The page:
I recently read this story on NPR about a study in Neurology on handwriting skills that links autism to difficulties with motor skill acquisition. The NPR article mentions that the delayed motor skills, a result of poor motor planning (or the ability for the brain to talk to the muscles so that they can all work together to do the desired movement) may have a significant impact on social skills and communication. In my experience I have found that children who are diagnosed with autism, autism spectrum disorder, or PDD have poor motor planning and require increased amounts of repetition and practice to learn a new skill, and then even more practice and repetition to master it so that they can generalize it to everyday life. In fact I also found an article that looks at brain imaging and discovered that children with autism used a part of the brain that required more conscious thought to perform an activity while children without autism used an area of the brain that was for automatic movements.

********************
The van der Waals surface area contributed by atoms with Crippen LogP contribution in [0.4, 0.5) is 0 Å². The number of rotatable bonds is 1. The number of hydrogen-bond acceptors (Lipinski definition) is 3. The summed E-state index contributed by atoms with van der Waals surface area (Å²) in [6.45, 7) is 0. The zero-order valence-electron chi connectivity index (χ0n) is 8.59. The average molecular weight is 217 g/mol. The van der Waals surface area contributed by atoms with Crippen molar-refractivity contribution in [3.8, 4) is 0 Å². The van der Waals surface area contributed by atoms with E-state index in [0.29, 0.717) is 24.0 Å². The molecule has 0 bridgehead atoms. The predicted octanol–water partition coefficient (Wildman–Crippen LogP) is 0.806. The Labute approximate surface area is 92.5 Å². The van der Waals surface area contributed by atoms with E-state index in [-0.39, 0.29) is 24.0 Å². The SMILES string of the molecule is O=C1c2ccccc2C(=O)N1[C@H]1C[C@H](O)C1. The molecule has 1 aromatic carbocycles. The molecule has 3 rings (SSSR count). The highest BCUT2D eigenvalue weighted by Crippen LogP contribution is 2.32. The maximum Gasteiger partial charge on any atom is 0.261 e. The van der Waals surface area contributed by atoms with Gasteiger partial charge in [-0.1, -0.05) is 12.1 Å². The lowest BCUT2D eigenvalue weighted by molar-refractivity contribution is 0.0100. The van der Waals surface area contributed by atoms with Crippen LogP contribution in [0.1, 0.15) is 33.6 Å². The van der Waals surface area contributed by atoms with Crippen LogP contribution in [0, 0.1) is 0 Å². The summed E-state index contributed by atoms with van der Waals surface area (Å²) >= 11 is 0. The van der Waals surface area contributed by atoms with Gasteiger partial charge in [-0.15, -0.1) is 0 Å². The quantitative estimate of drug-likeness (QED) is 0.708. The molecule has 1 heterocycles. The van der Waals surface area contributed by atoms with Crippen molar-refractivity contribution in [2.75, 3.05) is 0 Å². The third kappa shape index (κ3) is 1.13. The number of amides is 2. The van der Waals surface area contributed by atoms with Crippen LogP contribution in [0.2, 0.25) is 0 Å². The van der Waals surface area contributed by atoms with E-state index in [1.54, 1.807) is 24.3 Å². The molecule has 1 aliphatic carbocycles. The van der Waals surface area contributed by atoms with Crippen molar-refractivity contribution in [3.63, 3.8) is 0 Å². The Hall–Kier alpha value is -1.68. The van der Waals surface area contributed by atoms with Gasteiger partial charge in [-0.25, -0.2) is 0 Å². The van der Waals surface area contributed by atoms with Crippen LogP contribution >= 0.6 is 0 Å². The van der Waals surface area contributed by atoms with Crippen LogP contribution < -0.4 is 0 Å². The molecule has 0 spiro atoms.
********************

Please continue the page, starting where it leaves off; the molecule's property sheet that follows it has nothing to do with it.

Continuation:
I have found these articles to be enlightening with regards to what I have seen with the various children I treat. In addition, it opened up a slew of questions for me, the biggest one being ‘What exactly are the effects of delayed motor skills and poor motor planning on social interactions and social skill development in all kids, and does this affect them in the school setting (i.e. their educational experience)?’ Basically what are the long term effects on social development of delayed gross motor skill acquisition?